There is an old fig tree in the garden of the house we are renting. It is an old, powerful tree with a gnarled, thick girth and a densely branched canopy. On the hottest summer night, it is cool sitting beneath its many layers of broad green leaves. I would like to say I am reading Saint-Exupéry’s magical book, Le Petit Prince but that would be an exaggeration of my effort on this summer afternoon.
Rather, I am contemplating Le Petit Prince and thinking to myself, did Saint-Exupéry know he was creating a children’s story that would be read and celebrated the world over? Did Michelangelo know when he carved the ‘David’ out of a monster block of white marble that it would be admired for a long as people could get themselves to Florence to gaze up at it? My guess is that was their intention for every artist in the boot box of his heart hopes that one day he might paint or write or carve something that will endure.
I’ll leave the debate over the qualities of the ‘David’ and Michelangelo to the sculptors, but not ‘Le Petit Prince’, for Saint-Exupéry is of my tribe and trade. Le Petit Prince is a master work that will endure as long as people read. It is not the limpidity of the prose that makes it great, although this helps. Nor is it the brilliant surreal quality of a boy prince living alone on a planet so small it can only support a single rose and a single sheep. It’s the humanity of the story that it makes it great for it goes to the heart of what makes every human being, human. How do we share?
For we cannot live as human beings if we do not share. It is through sharing our talents, our food, our roses, our friendship that human life becomes possible. This is what makes the murders in Norway so anti-human. They are the anti-thesis of the Le Petit Prince. They are about building walls and protecting yourself, but without sharing we are just like any other omnivore on the planet. It is through the complex ‘business’ of sharing the fruits of our lives that art and commerce are created and civilization is born.
It’s a fragile concept easily fractured. Just what is the right balance between sharing and protecting what you have? What is the right balance between the Prince wanting to save his rose from the sheep’s teeth and the sheep wanting and needing to eat it? The story of Le Petit Prince is more important than ever because it is increasingly clear that if humans don’t start getting that balance right we’re going to lose both our roses and our sheep.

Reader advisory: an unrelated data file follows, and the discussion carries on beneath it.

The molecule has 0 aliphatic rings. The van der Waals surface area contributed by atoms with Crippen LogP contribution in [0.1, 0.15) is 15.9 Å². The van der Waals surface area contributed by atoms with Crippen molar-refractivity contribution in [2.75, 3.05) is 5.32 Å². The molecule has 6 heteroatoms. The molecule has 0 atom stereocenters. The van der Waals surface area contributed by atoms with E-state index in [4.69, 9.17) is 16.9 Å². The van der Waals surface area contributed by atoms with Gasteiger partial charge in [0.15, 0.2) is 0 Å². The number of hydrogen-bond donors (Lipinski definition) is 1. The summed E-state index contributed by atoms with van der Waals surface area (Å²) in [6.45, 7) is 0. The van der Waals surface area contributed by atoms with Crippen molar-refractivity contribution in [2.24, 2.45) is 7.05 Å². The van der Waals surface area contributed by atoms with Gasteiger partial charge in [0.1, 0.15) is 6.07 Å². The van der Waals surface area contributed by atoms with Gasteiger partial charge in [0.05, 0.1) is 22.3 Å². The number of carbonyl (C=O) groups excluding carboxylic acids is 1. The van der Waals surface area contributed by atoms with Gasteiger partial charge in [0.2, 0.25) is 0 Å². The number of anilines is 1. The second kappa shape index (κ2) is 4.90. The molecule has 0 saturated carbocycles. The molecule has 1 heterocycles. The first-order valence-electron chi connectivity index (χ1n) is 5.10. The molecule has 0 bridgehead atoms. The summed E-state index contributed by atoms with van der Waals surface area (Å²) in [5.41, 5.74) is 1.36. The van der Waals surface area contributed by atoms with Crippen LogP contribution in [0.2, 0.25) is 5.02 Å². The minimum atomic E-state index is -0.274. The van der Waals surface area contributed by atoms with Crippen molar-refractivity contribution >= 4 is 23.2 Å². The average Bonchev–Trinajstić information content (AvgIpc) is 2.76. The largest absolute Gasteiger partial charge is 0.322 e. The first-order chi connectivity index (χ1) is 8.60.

Twenty-six years ago, I worked on the Ethiopian Famine Relief project with David Macdonald. Canadians made a superlative effort donating more than 50 million dollars in food and medical relief. We sent so much wheat with Canada stamped on the bags that ‘Canada’ became the name for wheat in parts of Ethiopia. Twenty-six years ago the population of Ethiopia was about 45 million, it’s now over 90 million and there’s another famine underway in the same region. Is there not something out of balance here?
Canada started out as an agricultural country of small towns and small farms and we Canadians have always had a lively understanding of the importance of sharing, but we are no longer rural. We’re the most urbanized nation on the planet and I’m beginning to wonder if we’re also losing the sense of what that right balance between sharing and protecting wealth should be.
One percent of Americans now have more wealth than 90 per cent and we’re quickly following the American model, having accepted the thought that the rich deserve to be taxed less than the poor because they create jobs. The reality is a favoured tax position for the American rich hasn’t created more jobs, it’s just made the rich, richer, but that shouldn’t be the point. The point should be the same as the one the Little Prince was trying to find an answer for – ‘what is fair?’
It wasn’t an easy question for the Prince to answer and it isn’t for us today. As I write this, I’m staying in a little French village of about 3,000 people. It has a large community centre, a library, two schools where children start at three years old, (yes, that’s right, three), a seniors home, a market, stores, cafes, national medical and dental care, cheap buses to a nearby town and the beach – all that civilized life requires. It has these because France never abandoned its village and country life. A village with one classroom can receive a national teacher.
Canada has gone down a different route. We have closed down dozens of schools with hundreds of students just in my hometown because they are considered too small. Sixty per cent of Canadians live in just seven city metropolises. This is regarded as efficient and we’re growing those seven metropolises faster than any other part of the country. Our national medical system is under so much pressure, people wonder if it can survive. There’s zero talk of dental care or fast inter-city rail service. This is also regarded as unaffordable.
I’ve frequently heard British, American and Australian politicians make disparaging remarks about France’s economic policies. The complaint is the French spend too much money on public services. The unions are too strong etc. Better to invest your money in nations that put profits first and so on. But what is the point of these profits and efficiencies if your country is running out of pleasant places to live?
France is full of wealthy expatriate Brits, Americans and Canadians who don’t chose to live in their country of origin any longer. When I ask why they respond, ‘we like the life here’, as if ‘life here’ occurred by some magic mixture of wine and the village square. Life in France is better because the French haven’t forgotten the story of Le Petit Prince. They’re willing to share more and invest more in their community and national life. It’s a choice, not an accident.
Saint Quentin-La-Poterie, France